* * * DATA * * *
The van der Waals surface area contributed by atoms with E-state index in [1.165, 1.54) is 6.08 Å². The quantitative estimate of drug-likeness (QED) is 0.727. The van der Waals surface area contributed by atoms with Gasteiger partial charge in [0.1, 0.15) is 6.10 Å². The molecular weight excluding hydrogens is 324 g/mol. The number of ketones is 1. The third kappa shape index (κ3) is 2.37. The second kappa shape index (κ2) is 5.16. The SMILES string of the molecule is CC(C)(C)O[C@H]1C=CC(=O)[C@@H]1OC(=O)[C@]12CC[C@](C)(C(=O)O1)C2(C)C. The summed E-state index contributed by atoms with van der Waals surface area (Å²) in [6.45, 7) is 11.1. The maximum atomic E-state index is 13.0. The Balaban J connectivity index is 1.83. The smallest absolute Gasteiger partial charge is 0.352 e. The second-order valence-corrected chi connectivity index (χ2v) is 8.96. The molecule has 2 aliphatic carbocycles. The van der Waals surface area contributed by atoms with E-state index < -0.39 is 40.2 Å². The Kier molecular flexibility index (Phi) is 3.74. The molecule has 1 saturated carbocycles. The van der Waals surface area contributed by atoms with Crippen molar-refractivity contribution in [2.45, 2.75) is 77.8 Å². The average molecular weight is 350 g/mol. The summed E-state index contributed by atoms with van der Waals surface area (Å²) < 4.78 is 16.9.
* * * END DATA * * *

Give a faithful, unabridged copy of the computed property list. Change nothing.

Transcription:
The van der Waals surface area contributed by atoms with E-state index in [1.165, 1.54) is 6.08 Å². The quantitative estimate of drug-likeness (QED) is 0.727. The van der Waals surface area contributed by atoms with Gasteiger partial charge in [0.1, 0.15) is 6.10 Å². The molecular weight excluding hydrogens is 324 g/mol. The number of ketones is 1. The third kappa shape index (κ3) is 2.37. The second kappa shape index (κ2) is 5.16. The SMILES string of the molecule is CC(C)(C)O[C@H]1C=CC(=O)[C@@H]1OC(=O)[C@]12CC[C@](C)(C(=O)O1)C2(C)C. The summed E-state index contributed by atoms with van der Waals surface area (Å²) in [6.45, 7) is 11.1. The maximum atomic E-state index is 13.0. The Balaban J connectivity index is 1.83. The smallest absolute Gasteiger partial charge is 0.352 e. The second-order valence-corrected chi connectivity index (χ2v) is 8.96. The molecule has 2 aliphatic carbocycles. The van der Waals surface area contributed by atoms with E-state index < -0.39 is 40.2 Å². The Kier molecular flexibility index (Phi) is 3.74. The molecule has 1 saturated carbocycles. The van der Waals surface area contributed by atoms with Crippen molar-refractivity contribution in [2.45, 2.75) is 77.8 Å². The average molecular weight is 350 g/mol. The summed E-state index contributed by atoms with van der Waals surface area (Å²) < 4.78 is 16.9.